Whenever I see a parent riding on the bike path with their toddler in a seat behind them, I laugh. It’s not because of the giant safety helmet the kids wear on their already oversized heads that leave them looking like Marvin the Martian. And it’s not because half of these kids are somehow still able to fall asleep despite the wind and bugs in their faces and the bumpy ride.
I laugh because my experience as a tot on the back of Mom’s Schwinn was vastly different…and way more dangerous.
Today’s tot bike seats look like NASA-inspired personnel modules made of space-age polymers. The kids are held in by a spider web of unbreakable woven nylon straps going every which way, the likes of which Houdini would have had trouble escaping.
The bike seat I rode in was made of thin aluminum piping. The seat was vinyl that I sweated on and slipped around in after 5 minutes in the Florida heat. The seatbelt, if that is what we’re calling it, was a single strap of plastic that fastened with a rusty little metal clip that you could probably have bent in half with 2 fingers. My helmet was nothing but a full head of blonde hair, maybe a knit cap if it was cold.. I have never worn a bicycle helmet in my life. We really dodged a visit from DCF on that one!
Mom and I would tool around town in this fabulous mode of transportation; she’d take me to nursery school, maybe drop a book off at the library on the way. I remember a very bumpy ride, and I remember finding out the hard way that many of the sidewalks in our town didn’t have ramps to the street level, requiring us to drop straight down off the curb. Did I mention that sad seat of mine really wasn’t padded? This could be the reason I have a crooked spine today. But I held on for dear life, just like Linus’s little brother, Rerun, in the Peanuts comic strip.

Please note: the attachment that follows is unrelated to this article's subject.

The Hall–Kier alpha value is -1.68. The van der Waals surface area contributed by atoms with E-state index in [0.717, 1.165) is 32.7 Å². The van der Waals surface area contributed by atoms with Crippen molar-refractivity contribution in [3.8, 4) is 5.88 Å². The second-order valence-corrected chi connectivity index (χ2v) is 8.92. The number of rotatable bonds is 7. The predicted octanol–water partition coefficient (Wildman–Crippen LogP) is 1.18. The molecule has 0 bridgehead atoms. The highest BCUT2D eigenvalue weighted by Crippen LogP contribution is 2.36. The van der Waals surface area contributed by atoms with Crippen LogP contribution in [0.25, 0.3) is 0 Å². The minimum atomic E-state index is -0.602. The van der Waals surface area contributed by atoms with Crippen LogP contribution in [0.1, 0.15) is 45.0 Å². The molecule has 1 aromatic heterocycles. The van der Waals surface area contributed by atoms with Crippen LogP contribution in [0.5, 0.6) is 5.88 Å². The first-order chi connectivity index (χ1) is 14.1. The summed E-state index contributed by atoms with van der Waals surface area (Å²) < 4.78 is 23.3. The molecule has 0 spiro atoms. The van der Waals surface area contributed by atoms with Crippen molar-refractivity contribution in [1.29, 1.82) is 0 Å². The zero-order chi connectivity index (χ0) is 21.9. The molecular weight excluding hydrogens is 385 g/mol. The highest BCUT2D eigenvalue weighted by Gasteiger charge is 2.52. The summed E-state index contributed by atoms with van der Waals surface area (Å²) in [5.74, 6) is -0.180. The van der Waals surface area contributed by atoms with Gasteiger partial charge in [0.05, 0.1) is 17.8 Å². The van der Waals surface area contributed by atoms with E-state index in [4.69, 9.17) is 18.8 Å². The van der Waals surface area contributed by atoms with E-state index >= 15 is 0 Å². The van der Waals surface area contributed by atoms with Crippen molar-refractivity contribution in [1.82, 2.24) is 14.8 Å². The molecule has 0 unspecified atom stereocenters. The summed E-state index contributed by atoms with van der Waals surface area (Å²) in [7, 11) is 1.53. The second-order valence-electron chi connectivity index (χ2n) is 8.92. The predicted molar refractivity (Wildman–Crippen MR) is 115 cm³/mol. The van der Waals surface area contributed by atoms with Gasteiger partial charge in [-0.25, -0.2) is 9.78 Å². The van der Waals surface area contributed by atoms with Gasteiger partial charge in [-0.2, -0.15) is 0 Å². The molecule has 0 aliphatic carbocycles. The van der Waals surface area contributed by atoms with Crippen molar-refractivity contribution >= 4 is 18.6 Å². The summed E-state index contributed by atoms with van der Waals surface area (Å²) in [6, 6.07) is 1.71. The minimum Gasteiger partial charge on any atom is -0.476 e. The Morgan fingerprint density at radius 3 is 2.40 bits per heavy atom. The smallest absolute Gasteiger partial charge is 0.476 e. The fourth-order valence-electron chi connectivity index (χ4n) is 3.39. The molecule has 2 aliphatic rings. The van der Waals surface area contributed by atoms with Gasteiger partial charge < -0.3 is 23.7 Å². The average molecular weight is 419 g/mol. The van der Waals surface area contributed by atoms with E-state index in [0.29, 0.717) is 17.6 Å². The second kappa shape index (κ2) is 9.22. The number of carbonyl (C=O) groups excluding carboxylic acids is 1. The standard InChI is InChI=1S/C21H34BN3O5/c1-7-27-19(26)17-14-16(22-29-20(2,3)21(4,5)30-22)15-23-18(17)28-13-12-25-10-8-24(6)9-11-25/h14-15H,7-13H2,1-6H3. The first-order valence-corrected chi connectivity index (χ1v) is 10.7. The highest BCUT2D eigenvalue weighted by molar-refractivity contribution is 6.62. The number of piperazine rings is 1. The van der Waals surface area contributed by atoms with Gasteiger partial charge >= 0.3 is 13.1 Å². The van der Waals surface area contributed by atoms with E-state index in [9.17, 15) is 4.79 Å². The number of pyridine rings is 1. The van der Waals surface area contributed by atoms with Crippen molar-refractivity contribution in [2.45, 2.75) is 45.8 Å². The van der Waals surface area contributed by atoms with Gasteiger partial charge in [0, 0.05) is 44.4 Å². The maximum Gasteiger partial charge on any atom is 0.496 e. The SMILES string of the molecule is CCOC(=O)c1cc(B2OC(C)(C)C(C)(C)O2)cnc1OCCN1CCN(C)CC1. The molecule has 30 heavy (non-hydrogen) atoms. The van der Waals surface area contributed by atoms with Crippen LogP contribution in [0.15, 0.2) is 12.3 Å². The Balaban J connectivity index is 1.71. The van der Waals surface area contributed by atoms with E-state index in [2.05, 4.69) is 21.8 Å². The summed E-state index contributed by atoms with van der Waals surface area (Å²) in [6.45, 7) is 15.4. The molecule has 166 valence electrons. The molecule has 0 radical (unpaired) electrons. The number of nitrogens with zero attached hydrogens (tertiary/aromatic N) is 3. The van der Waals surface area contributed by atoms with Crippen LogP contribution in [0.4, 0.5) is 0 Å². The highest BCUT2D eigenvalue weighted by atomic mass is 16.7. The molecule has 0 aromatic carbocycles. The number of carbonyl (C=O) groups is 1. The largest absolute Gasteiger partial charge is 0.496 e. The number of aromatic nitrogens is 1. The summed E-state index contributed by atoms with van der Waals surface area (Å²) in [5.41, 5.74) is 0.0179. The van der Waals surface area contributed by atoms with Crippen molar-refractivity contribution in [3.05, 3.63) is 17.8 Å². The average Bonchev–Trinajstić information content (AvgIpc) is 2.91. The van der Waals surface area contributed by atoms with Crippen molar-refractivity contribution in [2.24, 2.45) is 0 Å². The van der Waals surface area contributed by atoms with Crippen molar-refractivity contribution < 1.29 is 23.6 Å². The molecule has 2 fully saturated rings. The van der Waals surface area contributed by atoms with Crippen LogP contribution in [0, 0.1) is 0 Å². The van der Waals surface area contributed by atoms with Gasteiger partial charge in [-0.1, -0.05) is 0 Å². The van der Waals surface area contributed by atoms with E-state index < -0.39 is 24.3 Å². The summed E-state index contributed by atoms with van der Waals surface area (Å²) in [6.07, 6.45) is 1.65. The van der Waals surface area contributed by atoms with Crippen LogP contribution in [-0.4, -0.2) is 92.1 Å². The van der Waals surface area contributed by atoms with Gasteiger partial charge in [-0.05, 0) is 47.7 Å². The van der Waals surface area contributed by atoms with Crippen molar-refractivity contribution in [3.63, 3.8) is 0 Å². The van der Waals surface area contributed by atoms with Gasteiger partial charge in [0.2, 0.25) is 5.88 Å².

Somehow we never fell that I can remember, and she never stopped short, sending me flying into traffic. I never bumped my big unprotected noggin on the ground. Mom’s deft navigation skills kept us safely on the bike path, roaming the streets of my hometown with the breeze blowing through our hair. These kids today will never know what they’re missing.